Small Wars Journal

Special Ops and the Future of American Foreign Policy

Sat, 09/08/2012 - 8:30am

In this Center for National Policy video, SWJ friends Dave Maxwell, Fernando Lujan, Sean Naylor, and Ryan Evans talk special ops and foreign policy.

From the toppling of the Taliban regime in Afghanistan to the 2011 raid that killed Osama bin Laden, special operations have taken on a new prominence in American foreign policy in the 21st Century. It appears that America's reliance on special operations forces will only increase in the coming decade. Major Fernando Lujan, Colonel David Maxwell (ret.), Sean Naylor and moderator CNP Research Fellow Ryan Evans discussed the political and strategic implications.



Fri, 03/24/2023 - 11:56am

The statement is discussing the increasing importance of special operations forces in American foreign policy in the 21st century. It highlights major events, such as the toppling of the Taliban regime in Afghanistan and the raid that killed Osama bin Laden, where special operations forces played a crucial role and also use site there. The discussion suggests that this reliance on special operations forces is likely to continue in the future, and a panel of experts, including Major Fernando Lujan, Colonel David Maxwell (ret.), Sean Naylor, and moderator CNP Research Fellow Ryan Evans, analyzed the political and strategic implications of this trend.

All three guest speakers made relevant contributions to an important topic. While acknowledging the differences between the SOF tribes and the need for each, they didn't let it degenerate into a conflict between the tribes, but they did point out in various ways direct action centric dominance within the SOF community can be detrimental to our interests, especially when we're looking at SOF a policy tool in the post 9/11 era.

Dave did a great job of contrasting Special Warfare with surgical strike and helped make the case that we need a counter UW capability in addition to a UW capability. Based on his other comments I think he made the case that not all SOF need to be highly agile, some SOF need to be to regionally focused quietly doing the nation's work behind the scenes by developing relationships and gaining understanding. As Bob pointed out below, we're not a nation of assasains. Direct action should always be a supporting tool; never the strategy itself.However, when we need that the tool we better have it. We need both, but we still haven't found out how to best blend those capabilities yet.

MAJ Lujan provided telling examples of why small is beautiful when it comes to advising and hopefully we're moving in that direction. A surge may be needed for combat operations, but it is almost always the wrong approach when it comes to assisting the host nation with "their" security challenges. He also addressed important issues related to our personnel system that we're all too aware of, and lightly touched upon organization shortfalls that stiffle even the best operators. Unfortunately he ran out of time and wasn't able to expand on that topic.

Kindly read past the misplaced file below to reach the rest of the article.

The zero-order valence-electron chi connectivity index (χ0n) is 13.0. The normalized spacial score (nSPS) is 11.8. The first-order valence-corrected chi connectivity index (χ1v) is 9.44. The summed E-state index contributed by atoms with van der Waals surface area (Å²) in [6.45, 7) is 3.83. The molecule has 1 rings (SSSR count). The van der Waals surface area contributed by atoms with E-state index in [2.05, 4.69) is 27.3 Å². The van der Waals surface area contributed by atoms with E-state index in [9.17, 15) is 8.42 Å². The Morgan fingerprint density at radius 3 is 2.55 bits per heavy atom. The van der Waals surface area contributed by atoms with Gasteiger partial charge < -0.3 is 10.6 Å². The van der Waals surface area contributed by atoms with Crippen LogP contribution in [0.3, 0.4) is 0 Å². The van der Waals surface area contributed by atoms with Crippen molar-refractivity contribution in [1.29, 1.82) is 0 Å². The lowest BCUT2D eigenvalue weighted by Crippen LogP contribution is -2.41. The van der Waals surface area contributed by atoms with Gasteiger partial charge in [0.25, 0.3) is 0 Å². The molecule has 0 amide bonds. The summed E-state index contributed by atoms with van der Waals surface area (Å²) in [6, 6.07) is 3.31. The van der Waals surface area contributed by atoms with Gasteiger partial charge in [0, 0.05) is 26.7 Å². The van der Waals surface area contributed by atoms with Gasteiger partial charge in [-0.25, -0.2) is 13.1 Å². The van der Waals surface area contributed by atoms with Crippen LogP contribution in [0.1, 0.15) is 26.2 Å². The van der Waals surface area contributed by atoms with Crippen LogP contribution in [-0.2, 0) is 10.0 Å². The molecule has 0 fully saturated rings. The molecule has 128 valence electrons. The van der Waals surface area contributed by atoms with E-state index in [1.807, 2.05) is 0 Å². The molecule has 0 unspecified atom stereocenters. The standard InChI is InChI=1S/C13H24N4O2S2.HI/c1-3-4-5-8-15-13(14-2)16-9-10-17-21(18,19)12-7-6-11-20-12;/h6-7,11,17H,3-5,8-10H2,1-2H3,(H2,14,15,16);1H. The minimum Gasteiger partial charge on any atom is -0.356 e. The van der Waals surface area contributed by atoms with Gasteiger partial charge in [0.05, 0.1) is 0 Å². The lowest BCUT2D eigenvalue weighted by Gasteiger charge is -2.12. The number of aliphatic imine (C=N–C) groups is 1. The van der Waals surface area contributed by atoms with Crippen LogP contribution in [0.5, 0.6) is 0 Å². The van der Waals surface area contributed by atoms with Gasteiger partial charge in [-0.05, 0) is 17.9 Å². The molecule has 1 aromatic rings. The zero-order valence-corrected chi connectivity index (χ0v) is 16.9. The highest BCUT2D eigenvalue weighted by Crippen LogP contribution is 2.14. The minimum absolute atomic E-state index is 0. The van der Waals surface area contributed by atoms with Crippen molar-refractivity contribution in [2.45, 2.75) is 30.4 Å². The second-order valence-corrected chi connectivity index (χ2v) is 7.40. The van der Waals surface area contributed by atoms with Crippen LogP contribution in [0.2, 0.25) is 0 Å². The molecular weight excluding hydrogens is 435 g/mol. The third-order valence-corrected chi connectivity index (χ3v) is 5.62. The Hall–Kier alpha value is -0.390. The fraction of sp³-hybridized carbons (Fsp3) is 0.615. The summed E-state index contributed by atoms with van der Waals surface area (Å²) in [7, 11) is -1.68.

Sean made a good case from a reporter's optic on the lack of SOCOM's transparency, but personally I come from the school where I think we're too transparent as it is. He also made some points on the JSOC mafia having the most influence in SOCOM, and that the American people should at least have some more visibility on the type of SOF they want through informed discussion (which means more access to reporters). Since we have about the lowest percentage of voters of any democracy I doubt our citizens would have much influence on the outcome of how SOF will be designed, but he still surfaces an important topic based on the growing importance of SOF to national security it would be helpful if people understood it is much more than dramatic raids.


Sat, 09/08/2012 - 10:57pm

In reply to by Robert C. Jones

Major Lujan represents the very belated realization that COIN and allied capability building is a long term (>1 tour) affair. It is culturally anathema to the current US military structure. Victory is not a 5 year affair. If you are very successful, 20 years is good going.
How do you create institutional knowledge and relationships when churn is the default setting?

Robert C. Jones

Sat, 09/08/2012 - 10:24am

"Two Thumbs up" for Dave Maxwell's comments!

For too long we have focused on labeling our threats by the tactics they employ, rather than by an understanding of their purpose for action.

We have overblown the role of ideology in insurgency as being the basis for such purpose, and it has led to an excessive focus on counterterrorism and counterideology operations.

Many populaces around the world are rightfully restless. Expectations of governance are evolving far faster than many governments are either willing or able to accomodate. The better we understand these populaces and the critical perceptions that move them to action directly, or to simply lend support to organizations such as AQ, the better we will be at turning the corner on those irregular and unconventional threats to our national interests.

We do indeed have an amazing ability to strike directly at those who act out, but we have let lag our ability to understand and influence the populaces those malign actors emerge from. Shifting from a "counterterrorism" focus to a "counter-unconventional warfare" focus is, IMO, the best way to reframe this problem. We have build "CT" into every corner of government. It is not healthy. We are not a nation of assassins. By bringing CT into a larger, more comprehensive context of counter-UW we be begin to return to a national azimuth closer to the one our founding fathers originally plotted.

Nice job.